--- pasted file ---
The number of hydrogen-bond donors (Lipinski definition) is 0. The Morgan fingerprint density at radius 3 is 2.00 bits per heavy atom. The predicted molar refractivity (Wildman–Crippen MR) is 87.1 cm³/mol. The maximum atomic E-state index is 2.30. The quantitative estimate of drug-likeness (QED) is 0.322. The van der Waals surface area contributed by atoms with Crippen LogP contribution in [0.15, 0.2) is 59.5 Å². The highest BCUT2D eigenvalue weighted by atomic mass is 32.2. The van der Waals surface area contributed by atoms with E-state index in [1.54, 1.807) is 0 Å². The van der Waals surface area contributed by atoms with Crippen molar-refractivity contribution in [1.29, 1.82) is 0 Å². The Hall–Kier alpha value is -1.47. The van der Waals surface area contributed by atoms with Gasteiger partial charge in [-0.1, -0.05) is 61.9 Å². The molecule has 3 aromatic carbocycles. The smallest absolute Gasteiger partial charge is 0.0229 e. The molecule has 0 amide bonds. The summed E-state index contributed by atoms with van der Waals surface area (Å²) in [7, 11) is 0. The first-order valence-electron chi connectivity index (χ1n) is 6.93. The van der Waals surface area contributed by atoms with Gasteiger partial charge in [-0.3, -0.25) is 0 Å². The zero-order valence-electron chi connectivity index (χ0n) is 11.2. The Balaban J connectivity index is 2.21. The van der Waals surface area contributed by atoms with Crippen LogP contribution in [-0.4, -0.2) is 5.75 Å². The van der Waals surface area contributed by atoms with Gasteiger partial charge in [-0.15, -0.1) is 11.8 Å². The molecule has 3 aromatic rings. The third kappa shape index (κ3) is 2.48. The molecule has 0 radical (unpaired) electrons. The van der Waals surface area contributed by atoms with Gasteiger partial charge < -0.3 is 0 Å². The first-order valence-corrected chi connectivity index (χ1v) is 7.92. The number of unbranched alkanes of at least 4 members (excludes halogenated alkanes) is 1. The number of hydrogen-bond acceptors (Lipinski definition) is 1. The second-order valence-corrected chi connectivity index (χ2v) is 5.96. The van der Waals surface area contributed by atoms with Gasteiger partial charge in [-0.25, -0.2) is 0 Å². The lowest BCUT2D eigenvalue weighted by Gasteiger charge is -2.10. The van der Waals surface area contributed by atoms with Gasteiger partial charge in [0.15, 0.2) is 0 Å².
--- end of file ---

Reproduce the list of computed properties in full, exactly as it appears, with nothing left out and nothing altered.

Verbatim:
The number of hydrogen-bond donors (Lipinski definition) is 0. The Morgan fingerprint density at radius 3 is 2.00 bits per heavy atom. The predicted molar refractivity (Wildman–Crippen MR) is 87.1 cm³/mol. The maximum atomic E-state index is 2.30. The quantitative estimate of drug-likeness (QED) is 0.322. The van der Waals surface area contributed by atoms with Crippen LogP contribution in [0.15, 0.2) is 59.5 Å². The highest BCUT2D eigenvalue weighted by atomic mass is 32.2. The van der Waals surface area contributed by atoms with E-state index in [1.54, 1.807) is 0 Å². The van der Waals surface area contributed by atoms with Crippen molar-refractivity contribution in [1.29, 1.82) is 0 Å². The Hall–Kier alpha value is -1.47. The van der Waals surface area contributed by atoms with Gasteiger partial charge in [-0.1, -0.05) is 61.9 Å². The molecule has 3 aromatic carbocycles. The smallest absolute Gasteiger partial charge is 0.0229 e. The molecule has 0 amide bonds. The summed E-state index contributed by atoms with van der Waals surface area (Å²) in [7, 11) is 0. The first-order valence-electron chi connectivity index (χ1n) is 6.93. The van der Waals surface area contributed by atoms with Gasteiger partial charge in [-0.3, -0.25) is 0 Å². The zero-order valence-electron chi connectivity index (χ0n) is 11.2. The Balaban J connectivity index is 2.21. The van der Waals surface area contributed by atoms with Crippen LogP contribution in [-0.4, -0.2) is 5.75 Å². The van der Waals surface area contributed by atoms with Gasteiger partial charge in [-0.15, -0.1) is 11.8 Å². The molecule has 3 aromatic rings. The third kappa shape index (κ3) is 2.48. The molecule has 0 radical (unpaired) electrons. The van der Waals surface area contributed by atoms with Gasteiger partial charge < -0.3 is 0 Å². The first-order valence-corrected chi connectivity index (χ1v) is 7.92. The number of unbranched alkanes of at least 4 members (excludes halogenated alkanes) is 1. The number of hydrogen-bond acceptors (Lipinski definition) is 1. The second-order valence-corrected chi connectivity index (χ2v) is 5.96. The van der Waals surface area contributed by atoms with Gasteiger partial charge in [-0.25, -0.2) is 0 Å². The lowest BCUT2D eigenvalue weighted by Gasteiger charge is -2.10. The van der Waals surface area contributed by atoms with Gasteiger partial charge in [0.15, 0.2) is 0 Å².